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Infinera unveils first platforms using its latest PIC & DSP  

  • The Cloud Xpress 2 platform for data centre interconnects packs 1.2 terabits in a 1 rack unit (1RU) box.  
  • Infinera has also unveiled two DTN-X XT 'meshponder' platforms that aggregate client signals and offer sliceable transponder functionality that delivers wavelengths to multiple destinations. 
  • The company also announced an open flexible grid line system that supports the C and L bands 
  • Three of the top four US internet content providers are Infinera customers.

Infinera has started to unveil its platform portfolio based on its Infinite Capacity Engine that combines the company's latest-generation photonic integrated circuit (PIC) and coherent DSP-ASIC technology.


Geoff Bennett

The first platform using the technology is the Cloud Xpress 2, Infinera second-generation data centre interconnect platform, was unveiled in September. More recently, it has added two DTN-X meshponder platforms - the XT-3300 and the XT-3600 - as well as upgrading two of its existing DTN-X platforms.

"It is impressive that Infinera has turned its Infinite Capacity Engine into products fairly quickly," says Sterling Perrin, senior analyst at Heavy Reading.


Cloud Express 2

The Cloud Xpress 2 uses a PIC that supports six wavelengths, each transmitting at 200 gigabits-per-second (Gbps) using polarisation-multiplexed, 16 quadrature amplitude modulation (PM-16QAM).

According to Infinera, the 1.2-terabit Cloud Xpress 2 is a 1 rack unit (1RU) box can be stacked to deliver a total of 27.6 terabits of capacity using the C-band. The platform also consumes the equivalent of 0.57W-per-gigabit, half the power consumption of the Cloud Xpress that was launched in 2014.

Infinera was the first vendor to unveil a specific product for data centre interconnect when it launched the Cloud Xpress, says Perrin. "Then everyone else came out with products that were not PIC-based, each one leapfrogging the others," he says. "So Infinera had to do something with the Cloud Xpress because it was falling behind."

Now, with the Cloud Xpress 2, Infinera is once again at the leading edge of platform performance for data centre interconnect.

Source: Gazettabyte and Daryl Inniss.

The Cloud Xpress 2 also includes integrated multiplexing and amplification. Geoff Bennett, director, solutions and technology at Infinera, points out that competitor data centre interconnect platforms that use CFP2-ACO optical modules have wavelength outputs that need to be multiplexed onto fibre whereas Infinera’s PIC has a single fibre-pair output. The platform also integrates amplification to enable a reach of up to 130km without requiring external line amplification, an important requirement for data centre operators. Using line amplification, the Cloud Xpress 2 has a reach of some 600km.

Infinera's Infinite Capacity Engine supports up to 12 wavelengths and a range of modulation schemes including PM-16QAM but the company has chosen to use six wavelengths rather than the full 12-wavelength PIC for the Cloud Xpress 2.

The Cloud Xpress 2 already delivers a 4.8x improvement in line-side capacity density compared to the Cloud Xpress, explains Bennett. The Cloud Xpress 2 supports 1.2 terabits in 1RU rack compared to 500 gigabits in the 2RU Cloud Xpress box. "That is already a big jump," says Bennett.


"We have to see what happens next year. Is everybody else going to come out with round-two products using conventional optics that go ahead of the Cloud Xpress 2? Or is the Infinera platform cemented in there at the leading edge?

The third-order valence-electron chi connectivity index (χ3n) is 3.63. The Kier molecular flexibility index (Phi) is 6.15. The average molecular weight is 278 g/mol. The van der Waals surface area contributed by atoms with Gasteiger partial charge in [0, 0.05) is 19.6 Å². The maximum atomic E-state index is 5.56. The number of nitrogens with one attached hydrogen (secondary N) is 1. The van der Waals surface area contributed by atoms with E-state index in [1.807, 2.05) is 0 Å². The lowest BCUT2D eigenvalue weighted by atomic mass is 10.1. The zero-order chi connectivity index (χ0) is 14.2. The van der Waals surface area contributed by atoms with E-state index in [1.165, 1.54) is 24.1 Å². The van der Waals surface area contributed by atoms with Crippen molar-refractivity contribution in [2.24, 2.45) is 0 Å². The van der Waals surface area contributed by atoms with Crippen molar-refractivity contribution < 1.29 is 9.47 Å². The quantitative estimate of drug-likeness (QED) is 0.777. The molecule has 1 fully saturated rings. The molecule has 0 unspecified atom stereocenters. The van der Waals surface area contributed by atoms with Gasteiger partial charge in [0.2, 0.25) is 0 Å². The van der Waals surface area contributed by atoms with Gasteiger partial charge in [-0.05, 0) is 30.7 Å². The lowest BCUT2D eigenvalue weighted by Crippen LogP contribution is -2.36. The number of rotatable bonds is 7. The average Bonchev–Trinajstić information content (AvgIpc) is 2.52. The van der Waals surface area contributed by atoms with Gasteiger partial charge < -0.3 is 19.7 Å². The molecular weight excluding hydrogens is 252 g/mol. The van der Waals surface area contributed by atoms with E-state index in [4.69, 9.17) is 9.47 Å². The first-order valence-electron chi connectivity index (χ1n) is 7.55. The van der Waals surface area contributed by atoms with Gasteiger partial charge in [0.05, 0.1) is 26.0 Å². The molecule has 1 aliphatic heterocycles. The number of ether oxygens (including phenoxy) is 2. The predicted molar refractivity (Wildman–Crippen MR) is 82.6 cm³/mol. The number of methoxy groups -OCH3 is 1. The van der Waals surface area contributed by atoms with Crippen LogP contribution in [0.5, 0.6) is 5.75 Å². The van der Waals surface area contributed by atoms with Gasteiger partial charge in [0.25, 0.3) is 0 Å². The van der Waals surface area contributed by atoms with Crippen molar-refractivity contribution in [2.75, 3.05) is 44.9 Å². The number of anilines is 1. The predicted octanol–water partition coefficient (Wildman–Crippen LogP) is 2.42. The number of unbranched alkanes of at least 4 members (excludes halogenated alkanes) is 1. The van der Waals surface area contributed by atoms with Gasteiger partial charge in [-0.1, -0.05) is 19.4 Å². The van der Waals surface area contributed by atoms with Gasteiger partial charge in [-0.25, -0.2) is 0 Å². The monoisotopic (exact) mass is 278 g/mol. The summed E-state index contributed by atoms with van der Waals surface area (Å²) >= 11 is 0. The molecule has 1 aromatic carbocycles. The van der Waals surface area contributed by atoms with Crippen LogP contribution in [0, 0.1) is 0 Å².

There is also an economic consideration in terms of how much bandwidth the compact data centre interconnect platform delivers. Cloud Xpress 2 delivers 1.2 terabits which may not be fully used when installed, with Infinera only being paid for those wavelengths used. "There are breakeven points - granularity points - that are important with this platform," says Bennett.

A third consideration is the power consumption. "2.4 terabits [a full 12-wavelength PIC] in a rack unit will probably go way beyond what can be powered and cooled," says Bennett. "In a data centre, a key thing is the power drawn per rack unit."

Financial analyst George Notter of Jefferies visited Infinera during a recent analyst day. In a research note, he commented how Infinera has been delivering new product offerings in 4-year cycles. Notter said that while PIC development cycle times are still in the four-year range, Infinera is now working on two generations of PICs concurrently.

Infinera expects its fifth-generation PIC to be generally available in 2018. The PIC should provide up to 9.6 terabits, he says.

This suggests Infinera's next-generation Cloud Xpress could be launched in two years' time and would use the fifth-generation PIC rather than the existing Infinite Capacity Engine PIC using all 12 wavelengths.     

Perrin says that when the Cloud Xpress was first announced, he thought it proved conclusively that a PIC is best suited for data centre interconnect. But given how rapidly the industry responded with platforms based on conventional optics, he is now unsure.

"We have to see what happens next year," says Perrin. "Is everybody else going to come out with round-two products using conventional optics that go ahead of the Cloud Xpress 2? Or is the Infinera platform cemented in there at the leading edge?"

Cloud Xpress 2 is expected to be generally available early in 2017.


Web-scale transport

Infinera's two new DTN-X meshponder platforms, the 1.2-terabit XT-3300 and the 2.4-terabit XT-3600, are designed for longer-reach mesh networks. In effect, the two meshponder platforms have enhanced telecom capabilities compared to the Cloud Xpress 2 designed for data centre interconnect, just as Infinera launched the DTN-X XT-500 muxponder after it first launched the Cloud Xpress.

However, the XT-3300 and XT-3600 platforms reflect the growing influence of data centre traffic as part of the overall traffic carried by networks, says Infinera, such that telecom equipment need to accommodate both traffic types.